Day Tripper: Heeresgeschichtliches Museum and the Nationalfeiertag

Friday was the Austrian national holiday. This means a few different things: one, it’s a celebration of Austria’s declaration of permanent neutrality, which happened on October 26, 1955. Two, it’s a day off; and three, there’s free stuff to do.

I really like free stuff. (Courtesy of fmgbain on flickr)

This morning, I met up with two of my classmates, Francesca and Simone, and we went to the HGM: the Heeresgeschichtliches Museum, or the Austrian Museum of Military History for those of you who don’t speak German. I had visited the HGM when I lived here two years ago, but I really enjoyed it, and also it was free. It has the added advantage of being a genuinely interesting museum, tracing Austrian military history from medieval suits of armor to late 19th century dragoman helmets to propaganda from the Second World War. If you’re ghoulish, you can also see the outfit Archduke Franz Ferdinand was wearing when he was assassinated by Gavrilo Princip in Sarejevo in 1914 (it is a credit to Mrs. Brewer, my AP European History teacher, that I still know that off the top of my head).

I was not feeling too ghoulish, and so settled on this picture of his car.

After the museum, Francesca and Simone each headed off to do work. I, however, was not yet willing to give up the rest of my glorious day off to the updating and review of my notes for “Institutional Law of the European Union”, and so headed off to the city center for more free things and festivities. The Stephansdom was sporting a red-and-white ribbon for the occasion, and I enjoyed the view while grabbing a quick bite to eat at the nearest Würstl stand. Then, it was off to the Nationalbibliothek to check out their exhibit on vintage Austrian travel posters, dating from 1900 to about 1960. I’d also like to take this time to mention that the Prunksaal of the Nationalbibliothek is really, really cool. It’s vaguely reminiscent of the library from Beauty and the Beast, but with a statue of Charles VI wearing Roman clothing and a really nice wig.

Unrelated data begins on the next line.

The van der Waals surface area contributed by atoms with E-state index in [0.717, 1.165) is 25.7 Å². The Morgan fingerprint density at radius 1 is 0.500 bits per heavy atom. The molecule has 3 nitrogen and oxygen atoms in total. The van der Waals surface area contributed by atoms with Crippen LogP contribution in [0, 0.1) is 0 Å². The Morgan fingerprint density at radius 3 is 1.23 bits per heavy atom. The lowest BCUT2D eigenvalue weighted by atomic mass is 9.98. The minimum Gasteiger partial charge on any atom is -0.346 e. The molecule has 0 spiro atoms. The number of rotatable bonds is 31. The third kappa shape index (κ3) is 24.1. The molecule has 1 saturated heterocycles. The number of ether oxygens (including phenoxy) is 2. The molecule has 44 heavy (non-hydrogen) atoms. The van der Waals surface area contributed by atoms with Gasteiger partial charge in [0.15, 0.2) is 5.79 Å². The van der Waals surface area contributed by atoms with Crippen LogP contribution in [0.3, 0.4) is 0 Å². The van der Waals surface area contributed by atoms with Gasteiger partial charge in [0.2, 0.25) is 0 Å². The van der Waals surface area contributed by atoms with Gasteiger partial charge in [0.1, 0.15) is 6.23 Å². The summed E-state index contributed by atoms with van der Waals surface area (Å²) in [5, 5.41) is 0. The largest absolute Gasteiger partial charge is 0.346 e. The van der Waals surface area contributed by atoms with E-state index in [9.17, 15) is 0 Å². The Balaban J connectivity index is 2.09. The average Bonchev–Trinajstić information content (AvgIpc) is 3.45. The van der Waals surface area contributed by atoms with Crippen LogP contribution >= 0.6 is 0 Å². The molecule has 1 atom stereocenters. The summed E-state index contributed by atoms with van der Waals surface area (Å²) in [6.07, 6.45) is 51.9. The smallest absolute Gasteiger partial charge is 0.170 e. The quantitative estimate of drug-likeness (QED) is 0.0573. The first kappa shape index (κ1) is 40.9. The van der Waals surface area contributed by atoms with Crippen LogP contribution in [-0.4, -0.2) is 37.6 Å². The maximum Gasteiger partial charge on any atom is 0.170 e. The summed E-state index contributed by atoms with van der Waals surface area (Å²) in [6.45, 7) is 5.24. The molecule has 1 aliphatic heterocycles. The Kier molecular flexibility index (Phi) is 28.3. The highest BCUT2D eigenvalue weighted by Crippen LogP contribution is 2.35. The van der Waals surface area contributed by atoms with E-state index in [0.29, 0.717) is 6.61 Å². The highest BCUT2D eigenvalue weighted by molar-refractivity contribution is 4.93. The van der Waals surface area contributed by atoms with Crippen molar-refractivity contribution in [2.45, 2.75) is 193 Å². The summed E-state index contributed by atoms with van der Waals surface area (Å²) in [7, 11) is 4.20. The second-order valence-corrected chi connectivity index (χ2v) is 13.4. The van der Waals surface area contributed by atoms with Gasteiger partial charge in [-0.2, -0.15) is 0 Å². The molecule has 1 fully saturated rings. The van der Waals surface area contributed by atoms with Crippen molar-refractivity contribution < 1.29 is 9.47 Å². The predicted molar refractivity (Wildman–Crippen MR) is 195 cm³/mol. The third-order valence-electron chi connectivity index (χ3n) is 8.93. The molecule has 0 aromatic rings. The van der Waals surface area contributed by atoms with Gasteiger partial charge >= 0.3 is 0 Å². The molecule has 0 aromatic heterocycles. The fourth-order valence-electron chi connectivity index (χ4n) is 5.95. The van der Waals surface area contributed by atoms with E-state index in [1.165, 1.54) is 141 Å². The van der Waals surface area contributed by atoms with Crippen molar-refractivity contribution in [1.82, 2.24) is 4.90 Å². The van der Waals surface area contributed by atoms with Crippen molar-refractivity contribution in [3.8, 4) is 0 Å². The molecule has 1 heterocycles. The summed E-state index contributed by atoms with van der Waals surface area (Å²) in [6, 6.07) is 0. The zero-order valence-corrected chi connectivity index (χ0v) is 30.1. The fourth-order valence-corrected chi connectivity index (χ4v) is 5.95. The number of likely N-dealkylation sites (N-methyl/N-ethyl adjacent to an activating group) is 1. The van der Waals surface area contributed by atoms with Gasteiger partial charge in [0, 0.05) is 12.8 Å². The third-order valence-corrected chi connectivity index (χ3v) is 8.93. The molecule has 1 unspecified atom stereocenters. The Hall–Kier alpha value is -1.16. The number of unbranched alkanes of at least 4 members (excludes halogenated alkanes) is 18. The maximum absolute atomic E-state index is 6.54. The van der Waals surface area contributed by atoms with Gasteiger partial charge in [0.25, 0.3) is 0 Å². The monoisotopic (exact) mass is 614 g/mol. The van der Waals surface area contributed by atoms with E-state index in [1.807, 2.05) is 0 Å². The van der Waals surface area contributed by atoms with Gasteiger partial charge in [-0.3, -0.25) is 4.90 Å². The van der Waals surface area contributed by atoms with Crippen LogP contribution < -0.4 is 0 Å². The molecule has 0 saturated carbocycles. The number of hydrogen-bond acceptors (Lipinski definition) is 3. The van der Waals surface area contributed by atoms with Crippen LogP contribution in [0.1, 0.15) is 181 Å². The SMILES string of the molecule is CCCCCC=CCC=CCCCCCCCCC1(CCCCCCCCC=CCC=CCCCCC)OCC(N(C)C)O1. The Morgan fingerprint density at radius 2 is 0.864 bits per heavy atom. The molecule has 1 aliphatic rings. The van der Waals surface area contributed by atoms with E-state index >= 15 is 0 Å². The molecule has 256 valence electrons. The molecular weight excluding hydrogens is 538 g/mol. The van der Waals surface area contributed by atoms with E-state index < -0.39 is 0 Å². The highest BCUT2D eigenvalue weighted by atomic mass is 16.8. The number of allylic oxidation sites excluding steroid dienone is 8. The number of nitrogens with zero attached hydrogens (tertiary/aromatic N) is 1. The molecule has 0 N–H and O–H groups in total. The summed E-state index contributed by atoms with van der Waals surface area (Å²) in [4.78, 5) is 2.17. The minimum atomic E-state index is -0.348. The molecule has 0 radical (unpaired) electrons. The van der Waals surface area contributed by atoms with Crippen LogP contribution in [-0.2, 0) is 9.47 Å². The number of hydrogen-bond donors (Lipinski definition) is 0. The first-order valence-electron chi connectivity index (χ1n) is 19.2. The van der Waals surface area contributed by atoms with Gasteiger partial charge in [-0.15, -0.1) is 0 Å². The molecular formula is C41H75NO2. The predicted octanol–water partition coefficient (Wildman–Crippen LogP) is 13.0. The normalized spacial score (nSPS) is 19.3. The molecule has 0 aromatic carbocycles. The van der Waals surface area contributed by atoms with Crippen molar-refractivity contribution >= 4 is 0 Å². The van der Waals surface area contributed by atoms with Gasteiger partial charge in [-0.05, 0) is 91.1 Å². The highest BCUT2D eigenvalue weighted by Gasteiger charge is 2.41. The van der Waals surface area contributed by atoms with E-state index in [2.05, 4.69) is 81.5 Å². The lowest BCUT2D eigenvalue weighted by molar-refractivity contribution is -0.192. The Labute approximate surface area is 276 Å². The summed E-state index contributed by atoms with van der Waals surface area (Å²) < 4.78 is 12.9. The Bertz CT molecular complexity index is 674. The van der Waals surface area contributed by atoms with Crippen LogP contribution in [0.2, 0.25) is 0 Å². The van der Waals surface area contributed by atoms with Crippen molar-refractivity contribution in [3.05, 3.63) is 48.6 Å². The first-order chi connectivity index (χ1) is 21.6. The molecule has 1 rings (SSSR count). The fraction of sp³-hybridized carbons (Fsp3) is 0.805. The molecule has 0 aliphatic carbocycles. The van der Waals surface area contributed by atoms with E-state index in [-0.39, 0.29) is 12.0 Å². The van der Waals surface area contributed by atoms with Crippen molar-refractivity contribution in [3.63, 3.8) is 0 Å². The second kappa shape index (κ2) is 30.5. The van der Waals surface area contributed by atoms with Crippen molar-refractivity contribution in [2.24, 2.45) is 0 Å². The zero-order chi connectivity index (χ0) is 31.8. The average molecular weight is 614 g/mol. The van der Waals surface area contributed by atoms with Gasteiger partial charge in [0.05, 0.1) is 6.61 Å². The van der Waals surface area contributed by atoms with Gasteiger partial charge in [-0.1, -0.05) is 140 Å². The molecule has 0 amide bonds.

Since it was so nearby (and had been recommended by my German professor), I also swung by the Heldenplatz, which is also part of the whole Hofburg complex. It was full of people and gloriously festive: sport-related events for “Fit-Nationalfeiertag”, zip lining and rock-climbing for kids, and lots of military equipment, explained by the soldiers who use it: jeeps and helicopters and parachutes. To complete the festival atmosphere, there was fair food. You could get hot punch, kebabs, cotton candy for the kids, even doughnuts (which, sadly, were too expensive for me). I ended up getting a little bag of roasted chestnuts to enjoy while wandering around, and listening to the swing band that was playing near the food stalls. Of course, the chestnuts were gone all too soon, and it was time to head home to be a useful member of society.

Of course, I haven’t yet mentioned the most important part of today: it’s my nephew’s birthday! That’s right—Ethan is officially one year old, and I can’t quite believe how big he’s gotten. And he has hair now! And teeth! And a personality! It’s all a bit overwhelming.

Have a good weekend, everybody!


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